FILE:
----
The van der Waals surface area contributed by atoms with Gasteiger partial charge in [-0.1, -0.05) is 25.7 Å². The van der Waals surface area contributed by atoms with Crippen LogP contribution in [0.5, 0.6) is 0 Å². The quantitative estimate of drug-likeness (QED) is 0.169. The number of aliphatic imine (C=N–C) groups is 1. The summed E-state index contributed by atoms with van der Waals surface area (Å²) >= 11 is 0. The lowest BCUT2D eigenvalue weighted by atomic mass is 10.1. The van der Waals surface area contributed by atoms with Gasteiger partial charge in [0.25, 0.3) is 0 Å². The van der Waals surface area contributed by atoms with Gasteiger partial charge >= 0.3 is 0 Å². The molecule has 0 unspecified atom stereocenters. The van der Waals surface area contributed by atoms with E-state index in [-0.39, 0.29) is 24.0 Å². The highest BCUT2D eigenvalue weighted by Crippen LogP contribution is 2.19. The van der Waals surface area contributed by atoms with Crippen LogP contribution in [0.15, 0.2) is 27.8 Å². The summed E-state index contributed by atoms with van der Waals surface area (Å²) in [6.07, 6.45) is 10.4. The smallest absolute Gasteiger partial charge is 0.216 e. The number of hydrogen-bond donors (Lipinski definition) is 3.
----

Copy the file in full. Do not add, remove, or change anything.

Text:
The van der Waals surface area contributed by atoms with Gasteiger partial charge in [-0.1, -0.05) is 25.7 Å². The van der Waals surface area contributed by atoms with Crippen LogP contribution in [0.5, 0.6) is 0 Å². The quantitative estimate of drug-likeness (QED) is 0.169. The number of aliphatic imine (C=N–C) groups is 1. The summed E-state index contributed by atoms with van der Waals surface area (Å²) >= 11 is 0. The lowest BCUT2D eigenvalue weighted by atomic mass is 10.1. The van der Waals surface area contributed by atoms with Gasteiger partial charge in [0.25, 0.3) is 0 Å². The van der Waals surface area contributed by atoms with Gasteiger partial charge >= 0.3 is 0 Å². The molecule has 0 unspecified atom stereocenters. The van der Waals surface area contributed by atoms with E-state index in [-0.39, 0.29) is 24.0 Å². The highest BCUT2D eigenvalue weighted by Crippen LogP contribution is 2.19. The van der Waals surface area contributed by atoms with Crippen LogP contribution in [0.15, 0.2) is 27.8 Å². The summed E-state index contributed by atoms with van der Waals surface area (Å²) in [6.07, 6.45) is 10.4. The smallest absolute Gasteiger partial charge is 0.216 e. The number of hydrogen-bond donors (Lipinski definition) is 3.